Kabukichô Love Hotel (Sayonara kabukichô)
Japan (2014) Dir. Ryuichi Hiroki
For the uninitiated love hotels are common across Asia and parts of South America but they are more associated with Japan, standing as a unique aspect of the country’s rich and varied culture. They provide a place for amorous couples to amuse themselves intimately, be it innocently or to experiment, while also accommodating adult film shoots and locations for working ladies and their clients.
Former Pink film (softcore exploitation films which were big in the 70’s in Japan) director Ryuichi Hiroki continues his journey into mainstream cinema by taking an indirect trip back to his roots with this exploration into lies and the human struggle for survival in a post Tsunami Japan, the connecting factor being a love hotel in the Kabukichô district of Tokyo.
The film opens with Toru Takahashi (Shota Sometani) who lives with his musician girlfriend, Saya Iijima (Atsuko Maeda). While she struggles to get a record deal, Toru works at a five star hotel – or so Saya thinks; Toru was actually fired some time ago and now works at the titular love hotel, afraid to tell Saya this.
But Toru is not alone with being untruthful to a loved one. First there is Korean delivery girl He-yah (Lee Eun-Woo) soon to return to Korea to open a shop with her mother. She lives with her chef boyfriend Chong-su (Son Il-kwon), who is unaware He-yah is actually a prostitute named Iilia. Meanwhile Toru interrupts an adult film shoot to discover the star is his sister Miyu (Asuka Hinoi), not the first shock in store for him on this day!
Sex may appear to be a prominent theme of this film but it is more about lies and the lying liars who tell them, or more accurately the reasons why they find themselves forced to lie. For some, such as Masaya (Shugo Oshinari) who works as scout for the yakuza, deception is part of the job description as demonstrated by his picking up of Hinako (Miwako Azuma), a teenage runaway whom he gets to “try out” first.
Elsewhere the middle-aged cleaner at the hotel Satomi (Kaho Minami), hides a secret from her co-workers which is about to be exposed when a couple of adulterer police officers (Aoba Kawai and Tomu Miyazaki) arrive at the hotel for a private investigation of each other’s bodies.
One could make a claim that this is a ribald modern Japanese take on the classic Grand Hotel, such is the contrivance of all of this disparate threads playing out in the same venue and roughly the same time with a slight overlap. The major difference is of course that no-one wants to be alone. But this gives Hiroki a plausible central base for his stories to play out rather than zipping from location to location, which it does but mostly to introduce the characters.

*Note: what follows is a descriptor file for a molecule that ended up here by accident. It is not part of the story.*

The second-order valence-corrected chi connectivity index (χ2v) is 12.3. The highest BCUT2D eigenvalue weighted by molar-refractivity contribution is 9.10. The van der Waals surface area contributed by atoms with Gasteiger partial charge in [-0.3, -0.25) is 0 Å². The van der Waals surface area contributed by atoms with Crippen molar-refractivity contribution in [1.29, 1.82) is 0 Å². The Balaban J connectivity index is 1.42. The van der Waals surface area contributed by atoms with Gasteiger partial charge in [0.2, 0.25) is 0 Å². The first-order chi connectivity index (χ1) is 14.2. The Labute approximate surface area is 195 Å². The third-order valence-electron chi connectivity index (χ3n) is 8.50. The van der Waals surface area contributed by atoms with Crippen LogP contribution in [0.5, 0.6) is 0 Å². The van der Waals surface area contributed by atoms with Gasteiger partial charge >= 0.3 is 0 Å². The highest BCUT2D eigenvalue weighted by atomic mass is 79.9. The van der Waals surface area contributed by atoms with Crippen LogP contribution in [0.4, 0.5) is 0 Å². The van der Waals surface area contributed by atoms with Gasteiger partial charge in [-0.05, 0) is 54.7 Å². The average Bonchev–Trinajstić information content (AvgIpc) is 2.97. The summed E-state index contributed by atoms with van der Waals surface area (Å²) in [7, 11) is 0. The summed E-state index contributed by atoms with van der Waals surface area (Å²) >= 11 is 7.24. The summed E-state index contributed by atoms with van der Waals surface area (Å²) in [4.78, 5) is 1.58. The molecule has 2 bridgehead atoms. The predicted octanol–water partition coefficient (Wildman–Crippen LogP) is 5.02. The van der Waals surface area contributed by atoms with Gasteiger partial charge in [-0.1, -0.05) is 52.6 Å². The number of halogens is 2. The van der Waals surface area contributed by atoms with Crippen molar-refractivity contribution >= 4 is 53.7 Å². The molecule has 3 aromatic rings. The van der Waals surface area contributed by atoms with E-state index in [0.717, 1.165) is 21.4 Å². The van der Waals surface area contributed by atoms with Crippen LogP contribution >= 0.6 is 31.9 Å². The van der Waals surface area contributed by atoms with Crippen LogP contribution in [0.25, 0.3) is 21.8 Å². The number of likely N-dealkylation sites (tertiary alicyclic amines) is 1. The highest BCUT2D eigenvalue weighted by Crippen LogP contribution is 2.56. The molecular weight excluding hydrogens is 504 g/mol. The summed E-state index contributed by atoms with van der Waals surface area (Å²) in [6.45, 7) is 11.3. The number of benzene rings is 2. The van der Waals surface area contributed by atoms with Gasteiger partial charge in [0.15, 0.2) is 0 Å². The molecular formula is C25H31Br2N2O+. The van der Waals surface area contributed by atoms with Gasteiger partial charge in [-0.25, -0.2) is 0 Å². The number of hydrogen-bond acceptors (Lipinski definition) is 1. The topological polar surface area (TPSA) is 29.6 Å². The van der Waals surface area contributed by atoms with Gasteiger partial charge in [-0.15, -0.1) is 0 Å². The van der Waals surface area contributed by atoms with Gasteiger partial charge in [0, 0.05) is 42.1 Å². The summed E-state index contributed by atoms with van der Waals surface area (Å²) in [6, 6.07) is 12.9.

It also shows that love hotels aren’t exactly the salacious havens for the debauched and deviant which some may view them as (although the two cops hide their faces behind the anti-cold face masks), showing us that the patrons are largely regular people. This also applies to the employees, with Toru being the totem in his need to earn a wage to support him and Saya.
Clearly there is a lingering stigma attached to love hotels if Toru hasn’t told Saya of his change of employment, unless he was keeping quiet to save Saya’s face if/when she becomes famous. Conversely during Toru and sister Miyu’s rather underwhelming showdown, Toru says that no-one should have a job they can’t tell their parents about, to which Miyu asks if Toru has told their father about his working at a love hotel. Touché to Miyu.
Hiroki’s 2011 film River was made during the devastating tsunami of that year and he rewrote the script to include a reference to this. Here he uses it again as a justification for Miyu’s entry into porn, saying the money helped lift the burden from her parents’ worries, specifically their father who suffered a breakdown.
As manipulative as that may sound the general idea of coming back from something by simply getting on with plays a part in the mindset of the cast as they each see their actions as a means to an end. It may not be everyone’s first choice but the results at least are gainful employment and food on the table.
Drawing the most emotional investment of the film is the story of He-ya, the hotel’s busiest patron with three appearances that day, the first a regular client, the second a gruff bully looking to take his woes out on someone and finally one that proves to be a surprise. He-ya oddly feels no compunction or discomfort with her job, presumably seeing it as business only yet when she visits Chong-su at work she gets jealous at his playful flirting with female customers.
It’s never made clear if these two being Korean was intentional or if Hiroki was trying something but different but it is ironic that not only do both actors give the strongest performances but their story arc is he deepest and most emotionally resonant. It covers everything from sex to drama to pathos to sweet tenderness, a deft and sensitively handled scenario with the potential to be a feature length story in its own right.
Despite top billing former popstrel Atsuko Maeda is underused here but still impresses with her few scenes, her end credits singing being a highlight. Japan’s busiest actor Shota Sometani is in the familiar role of the put upon everyman while veteran Kaho Minami provides some unintentional comic relief.
Kabukichô Love Hotel’s 135 minute run time flies by, the portmanteau format being a perfect fit for the tales told here. Hiroki keeps the direction simple and the cameras distant where necessary to create an engrossing character study and humanisation of the daily struggles of the ordinary folk of urban Japan.